What we know about Pluto today could fit on the back of a postage stamp. -Colleen Hartman
Part of the joy of astronomy is, every once in a while, you just get an astoundingly beautiful new picture or video of a foreign planet, star, galaxy or cluster. Pluto, the most distant planet, is among the most elusive.
This picture above was snapped by the Hubble Space Telescope about a decade ago, and shows us Pluto (center) with its large moon Charon and its two smaller moons, Nix and Hydra.
It’s pretty difficult to get better resolution pictures of that planet because Pluto is both so far away and so tiny. There was an attempt to image surface details on Pluto back in 1996 using Hubble, and the results were only marginal.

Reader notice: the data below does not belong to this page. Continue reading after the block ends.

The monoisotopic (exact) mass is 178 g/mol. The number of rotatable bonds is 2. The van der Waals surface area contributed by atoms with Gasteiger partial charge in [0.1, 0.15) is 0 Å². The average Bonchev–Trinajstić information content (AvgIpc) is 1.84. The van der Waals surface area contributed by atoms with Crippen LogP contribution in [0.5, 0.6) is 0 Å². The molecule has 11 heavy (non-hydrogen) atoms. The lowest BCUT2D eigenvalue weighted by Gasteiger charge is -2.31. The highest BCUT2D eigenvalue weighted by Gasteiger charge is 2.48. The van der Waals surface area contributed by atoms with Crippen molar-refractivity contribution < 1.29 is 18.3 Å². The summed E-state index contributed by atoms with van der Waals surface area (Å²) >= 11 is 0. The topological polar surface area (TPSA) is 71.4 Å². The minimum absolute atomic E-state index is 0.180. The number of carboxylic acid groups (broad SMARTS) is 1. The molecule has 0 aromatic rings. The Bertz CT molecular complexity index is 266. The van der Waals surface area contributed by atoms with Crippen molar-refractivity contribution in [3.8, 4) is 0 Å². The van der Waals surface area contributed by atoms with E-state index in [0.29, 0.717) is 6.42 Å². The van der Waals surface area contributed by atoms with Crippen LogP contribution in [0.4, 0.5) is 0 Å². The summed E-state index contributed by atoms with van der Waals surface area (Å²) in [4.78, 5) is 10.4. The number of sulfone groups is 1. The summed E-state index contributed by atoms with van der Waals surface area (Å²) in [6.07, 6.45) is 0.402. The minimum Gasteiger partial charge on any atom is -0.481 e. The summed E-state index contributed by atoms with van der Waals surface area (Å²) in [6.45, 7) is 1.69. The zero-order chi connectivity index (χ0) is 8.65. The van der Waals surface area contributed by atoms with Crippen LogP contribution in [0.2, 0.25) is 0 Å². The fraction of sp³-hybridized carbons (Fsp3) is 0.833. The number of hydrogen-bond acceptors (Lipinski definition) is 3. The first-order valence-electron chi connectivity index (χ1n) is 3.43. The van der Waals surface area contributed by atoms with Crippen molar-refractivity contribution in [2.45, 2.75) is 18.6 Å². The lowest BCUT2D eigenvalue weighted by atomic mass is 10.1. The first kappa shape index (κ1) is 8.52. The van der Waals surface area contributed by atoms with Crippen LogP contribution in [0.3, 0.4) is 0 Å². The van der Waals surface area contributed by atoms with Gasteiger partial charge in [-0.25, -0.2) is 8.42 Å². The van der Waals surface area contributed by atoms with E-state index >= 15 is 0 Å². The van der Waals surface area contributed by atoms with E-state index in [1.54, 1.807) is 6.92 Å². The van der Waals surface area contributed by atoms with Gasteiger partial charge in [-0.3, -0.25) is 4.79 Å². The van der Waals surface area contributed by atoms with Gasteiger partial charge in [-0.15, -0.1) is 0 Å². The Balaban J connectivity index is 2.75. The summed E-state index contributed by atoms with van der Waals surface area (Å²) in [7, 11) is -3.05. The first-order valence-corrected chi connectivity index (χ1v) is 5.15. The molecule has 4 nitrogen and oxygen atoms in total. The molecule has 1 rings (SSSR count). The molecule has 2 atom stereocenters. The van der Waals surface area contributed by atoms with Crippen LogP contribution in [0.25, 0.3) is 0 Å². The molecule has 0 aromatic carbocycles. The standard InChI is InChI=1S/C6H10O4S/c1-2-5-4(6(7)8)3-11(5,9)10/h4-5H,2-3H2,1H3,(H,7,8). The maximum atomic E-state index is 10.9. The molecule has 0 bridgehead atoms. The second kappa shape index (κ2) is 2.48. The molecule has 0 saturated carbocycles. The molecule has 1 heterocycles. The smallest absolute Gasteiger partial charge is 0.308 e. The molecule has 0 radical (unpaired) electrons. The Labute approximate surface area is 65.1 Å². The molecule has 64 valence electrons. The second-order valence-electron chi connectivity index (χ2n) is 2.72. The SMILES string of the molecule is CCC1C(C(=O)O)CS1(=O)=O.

I’m always disappointed when I have to show an artist’s rendition, though, so I was reluctant to even try. I just found out today that new pictures were released, and so I was licking my lips in anticipation.
What’s awesome about this? They weren’t just able to image Pluto’s surface, they were able to image the surface as the planet rotated, which means we can see what the surface of the planet looks like everywhere! Check it out, and click to enlarge!
But the most spectacular thing I’ve been able to find about this? A high-resolution video of Pluto rotating, made from a whole slew of images stitched together digitally. Want to see what Pluto looks like as it spins? Just watch.